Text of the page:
6409,0.0 MPH,1:34:02 PM,Central @ San Mateo (Rapid) scheduled at 1:31 PM,-106.58642,35.07778
6904,1.9 MPH,1:34:03 PM,Central @ Edith scheduled at 1:31 PM,-106.64776,35.08401
6411,0.0 MPH,1:33:56 PM,CUTC Bay B scheduled at 1:39 PM,-106.72266,35.07726
6407,21.7 MPH,1:34:00 PM,Central @ 1st (across from A.T.C.) scheduled at 1:34 PM,-106.64317,35.08359
6410,35.4 MPH,1:33:53 PM,Central @ San Mateo (Rapid) scheduled at 1:36 PM,-106.58247,35.07749
6403,0.0 MPH,1:34:02 PM,Indian School @ Louisiana scheduled at 1:40 PM,-106.57089,35.10305
6903,29.8 MPH,1:33:56 PM,Central @ Atrisco scheduled at 1:36 PM,-106.69049,35.08443
6409,0.0 MPH,1:35:14 PM,Louisiana @ Central (Rapid) scheduled at 1:36 PM,-106.5852,35.07764
6904,1.9 MPH,1:35:14 PM,Central @ Edith scheduled at 1:31 PM,-106.6478,35.08413
6411,0.0 MPH,1:35:07 PM,Next stop is CUTC Bay B scheduled at 1:44 PM,-106.72525,35.07886
6407,0.0 MPH,1:35:11 PM,Copper @ 2nd scheduled at 1:34 PM,-106.64784,35.08417
6410,19.3 MPH,1:35:17 PM,Central @ Carlisle (Rapid) scheduled at 1:40 PM,-106.58734,35.07802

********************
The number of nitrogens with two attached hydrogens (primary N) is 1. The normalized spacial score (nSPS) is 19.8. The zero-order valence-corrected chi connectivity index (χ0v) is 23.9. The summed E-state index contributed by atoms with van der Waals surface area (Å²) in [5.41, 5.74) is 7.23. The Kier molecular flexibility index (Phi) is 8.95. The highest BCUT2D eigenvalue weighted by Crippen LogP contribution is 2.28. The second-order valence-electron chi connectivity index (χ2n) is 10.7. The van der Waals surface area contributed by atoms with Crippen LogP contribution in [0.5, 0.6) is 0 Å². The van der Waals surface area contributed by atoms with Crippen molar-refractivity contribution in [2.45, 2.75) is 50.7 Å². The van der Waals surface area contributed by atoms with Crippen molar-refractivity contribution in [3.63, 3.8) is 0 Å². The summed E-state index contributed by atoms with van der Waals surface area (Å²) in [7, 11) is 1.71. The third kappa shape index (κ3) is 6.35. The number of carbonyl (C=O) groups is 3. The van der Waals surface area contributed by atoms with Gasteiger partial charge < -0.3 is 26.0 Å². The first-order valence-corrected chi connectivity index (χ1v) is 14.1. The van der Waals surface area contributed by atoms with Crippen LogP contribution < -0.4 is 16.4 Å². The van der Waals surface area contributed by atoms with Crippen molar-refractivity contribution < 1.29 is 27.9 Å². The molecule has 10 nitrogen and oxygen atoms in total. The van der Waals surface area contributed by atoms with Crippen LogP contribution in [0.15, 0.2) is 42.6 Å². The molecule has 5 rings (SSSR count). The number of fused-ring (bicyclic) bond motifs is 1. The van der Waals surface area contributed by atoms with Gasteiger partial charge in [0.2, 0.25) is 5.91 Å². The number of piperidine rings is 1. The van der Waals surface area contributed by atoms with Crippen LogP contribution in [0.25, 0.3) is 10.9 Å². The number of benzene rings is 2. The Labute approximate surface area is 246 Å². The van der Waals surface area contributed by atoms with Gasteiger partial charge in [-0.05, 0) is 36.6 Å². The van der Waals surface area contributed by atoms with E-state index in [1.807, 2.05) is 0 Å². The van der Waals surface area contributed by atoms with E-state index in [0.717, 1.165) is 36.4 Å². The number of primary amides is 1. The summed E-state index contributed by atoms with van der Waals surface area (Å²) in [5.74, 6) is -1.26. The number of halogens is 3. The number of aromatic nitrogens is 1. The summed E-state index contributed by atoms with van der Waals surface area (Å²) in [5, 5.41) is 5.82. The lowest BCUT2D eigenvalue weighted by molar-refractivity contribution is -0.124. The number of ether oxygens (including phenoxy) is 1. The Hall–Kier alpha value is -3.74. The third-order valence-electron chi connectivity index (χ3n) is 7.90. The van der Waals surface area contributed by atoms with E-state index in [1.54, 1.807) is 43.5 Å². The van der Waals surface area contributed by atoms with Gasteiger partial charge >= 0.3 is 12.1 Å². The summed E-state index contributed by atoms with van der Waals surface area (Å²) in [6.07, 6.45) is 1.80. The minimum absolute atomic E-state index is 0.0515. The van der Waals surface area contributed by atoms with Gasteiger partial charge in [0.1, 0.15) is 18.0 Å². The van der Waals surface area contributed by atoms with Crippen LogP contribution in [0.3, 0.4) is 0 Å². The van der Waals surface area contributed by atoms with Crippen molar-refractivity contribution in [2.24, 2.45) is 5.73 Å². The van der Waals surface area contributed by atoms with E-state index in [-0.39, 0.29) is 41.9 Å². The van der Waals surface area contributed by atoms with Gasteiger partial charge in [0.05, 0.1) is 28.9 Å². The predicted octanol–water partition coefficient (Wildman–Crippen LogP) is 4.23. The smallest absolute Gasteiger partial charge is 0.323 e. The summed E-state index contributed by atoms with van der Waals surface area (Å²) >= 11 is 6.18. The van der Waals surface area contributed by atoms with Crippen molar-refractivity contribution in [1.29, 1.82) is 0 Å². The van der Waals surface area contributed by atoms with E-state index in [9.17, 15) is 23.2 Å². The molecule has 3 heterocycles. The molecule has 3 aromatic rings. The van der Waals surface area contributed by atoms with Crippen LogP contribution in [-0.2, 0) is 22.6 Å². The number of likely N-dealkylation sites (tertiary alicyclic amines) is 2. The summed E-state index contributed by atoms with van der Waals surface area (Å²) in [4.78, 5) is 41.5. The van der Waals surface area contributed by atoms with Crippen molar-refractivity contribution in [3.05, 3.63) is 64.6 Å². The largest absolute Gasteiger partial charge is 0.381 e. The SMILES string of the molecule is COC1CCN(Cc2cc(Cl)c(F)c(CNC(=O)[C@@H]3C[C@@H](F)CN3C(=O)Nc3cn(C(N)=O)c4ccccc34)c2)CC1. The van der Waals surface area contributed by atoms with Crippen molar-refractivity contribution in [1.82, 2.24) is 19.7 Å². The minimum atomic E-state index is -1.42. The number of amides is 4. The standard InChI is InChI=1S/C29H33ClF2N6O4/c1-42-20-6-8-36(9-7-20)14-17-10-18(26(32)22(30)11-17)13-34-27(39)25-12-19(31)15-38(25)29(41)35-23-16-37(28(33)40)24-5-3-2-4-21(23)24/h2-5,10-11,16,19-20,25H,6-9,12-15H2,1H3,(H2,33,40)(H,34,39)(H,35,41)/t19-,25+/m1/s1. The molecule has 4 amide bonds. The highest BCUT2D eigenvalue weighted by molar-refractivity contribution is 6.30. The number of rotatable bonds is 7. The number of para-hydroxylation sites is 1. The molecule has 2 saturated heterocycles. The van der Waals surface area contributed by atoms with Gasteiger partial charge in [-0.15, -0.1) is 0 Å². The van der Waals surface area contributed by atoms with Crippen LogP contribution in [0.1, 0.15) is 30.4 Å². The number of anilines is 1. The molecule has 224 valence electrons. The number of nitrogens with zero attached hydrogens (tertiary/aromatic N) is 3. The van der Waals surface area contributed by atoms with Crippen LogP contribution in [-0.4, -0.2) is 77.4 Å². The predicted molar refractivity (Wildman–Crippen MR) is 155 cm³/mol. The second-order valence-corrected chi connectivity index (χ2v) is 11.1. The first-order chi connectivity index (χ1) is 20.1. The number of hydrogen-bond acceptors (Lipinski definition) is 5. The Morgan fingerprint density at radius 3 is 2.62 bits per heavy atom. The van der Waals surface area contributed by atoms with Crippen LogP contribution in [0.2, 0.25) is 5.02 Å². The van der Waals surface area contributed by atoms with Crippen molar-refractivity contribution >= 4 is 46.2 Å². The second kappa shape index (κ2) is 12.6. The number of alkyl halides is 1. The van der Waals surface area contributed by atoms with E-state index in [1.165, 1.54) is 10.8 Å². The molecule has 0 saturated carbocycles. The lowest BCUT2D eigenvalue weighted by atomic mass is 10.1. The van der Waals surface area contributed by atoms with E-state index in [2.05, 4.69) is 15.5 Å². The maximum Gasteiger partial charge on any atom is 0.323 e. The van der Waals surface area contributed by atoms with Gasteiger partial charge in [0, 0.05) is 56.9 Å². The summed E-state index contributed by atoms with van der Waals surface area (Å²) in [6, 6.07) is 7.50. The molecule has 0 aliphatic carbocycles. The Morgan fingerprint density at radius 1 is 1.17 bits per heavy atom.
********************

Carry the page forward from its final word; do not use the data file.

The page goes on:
6403,0.0 MPH,1:35:14 PM,Indian School @ Louisiana scheduled at 1:40 PM,-106.57087,35.10306
6903,14.9 MPH,1:35:08 PM,Central @ Tingley (Rapid) scheduled at 1:38 PM,-106.68485,35.08576
6409,23.6 MPH,1:36:38 PM,Louisiana @ Central (Rapid) scheduled at 1:36 PM,-106.58084,35.07723
6904,18.0 MPH,1:35:53 PM,Central @ Edith scheduled at 1:31 PM,-106.647,35.08373
6411,0.0 MPH,1:36:31 PM,Next stop is CUTC Bay B scheduled at 1:44 PM,-106.72525,35.07885
6407,0.6 MPH,1:36:35 PM,Copper @ 5th scheduled at 1:35 PM,-106.64944,35.08541
6410,0.0 MPH,1:36:40 PM,Central @ Carlisle (Rapid) scheduled at 1:40 PM,-106.59512,35.07883